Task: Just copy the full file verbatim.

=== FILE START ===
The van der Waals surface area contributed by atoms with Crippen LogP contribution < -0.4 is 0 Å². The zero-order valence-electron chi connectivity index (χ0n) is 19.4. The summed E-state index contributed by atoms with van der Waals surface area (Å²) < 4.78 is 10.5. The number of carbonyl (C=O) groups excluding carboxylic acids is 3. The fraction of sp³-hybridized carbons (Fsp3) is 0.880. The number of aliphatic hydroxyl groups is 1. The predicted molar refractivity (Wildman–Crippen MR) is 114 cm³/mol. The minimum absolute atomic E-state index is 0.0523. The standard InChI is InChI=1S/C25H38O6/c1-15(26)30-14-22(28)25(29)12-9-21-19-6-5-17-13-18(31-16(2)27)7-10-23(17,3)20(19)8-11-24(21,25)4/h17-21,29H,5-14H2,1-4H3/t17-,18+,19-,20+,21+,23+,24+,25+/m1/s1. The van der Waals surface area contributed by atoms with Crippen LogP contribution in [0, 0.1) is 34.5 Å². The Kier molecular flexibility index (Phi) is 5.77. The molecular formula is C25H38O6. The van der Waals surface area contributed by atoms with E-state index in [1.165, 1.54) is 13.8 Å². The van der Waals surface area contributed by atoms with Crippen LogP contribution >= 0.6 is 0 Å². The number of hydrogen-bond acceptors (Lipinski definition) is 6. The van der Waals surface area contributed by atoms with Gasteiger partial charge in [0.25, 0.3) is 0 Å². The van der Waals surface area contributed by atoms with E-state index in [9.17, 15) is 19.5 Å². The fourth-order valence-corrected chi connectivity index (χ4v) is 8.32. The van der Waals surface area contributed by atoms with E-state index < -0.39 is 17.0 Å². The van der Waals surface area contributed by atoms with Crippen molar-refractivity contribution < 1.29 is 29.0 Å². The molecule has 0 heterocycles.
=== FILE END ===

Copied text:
The van der Waals surface area contributed by atoms with Crippen LogP contribution < -0.4 is 0 Å². The zero-order valence-electron chi connectivity index (χ0n) is 19.4. The summed E-state index contributed by atoms with van der Waals surface area (Å²) < 4.78 is 10.5. The number of carbonyl (C=O) groups excluding carboxylic acids is 3. The fraction of sp³-hybridized carbons (Fsp3) is 0.880. The number of aliphatic hydroxyl groups is 1. The predicted molar refractivity (Wildman–Crippen MR) is 114 cm³/mol. The minimum absolute atomic E-state index is 0.0523. The standard InChI is InChI=1S/C25H38O6/c1-15(26)30-14-22(28)25(29)12-9-21-19-6-5-17-13-18(31-16(2)27)7-10-23(17,3)20(19)8-11-24(21,25)4/h17-21,29H,5-14H2,1-4H3/t17-,18+,19-,20+,21+,23+,24+,25+/m1/s1. The van der Waals surface area contributed by atoms with Crippen LogP contribution in [0, 0.1) is 34.5 Å². The Kier molecular flexibility index (Phi) is 5.77. The molecular formula is C25H38O6. The van der Waals surface area contributed by atoms with E-state index in [1.165, 1.54) is 13.8 Å². The van der Waals surface area contributed by atoms with Crippen LogP contribution >= 0.6 is 0 Å². The number of hydrogen-bond acceptors (Lipinski definition) is 6. The van der Waals surface area contributed by atoms with Gasteiger partial charge in [0.25, 0.3) is 0 Å². The van der Waals surface area contributed by atoms with E-state index in [9.17, 15) is 19.5 Å². The fourth-order valence-corrected chi connectivity index (χ4v) is 8.32. The van der Waals surface area contributed by atoms with E-state index < -0.39 is 17.0 Å². The van der Waals surface area contributed by atoms with Crippen molar-refractivity contribution < 1.29 is 29.0 Å². The molecule has 0 heterocycles.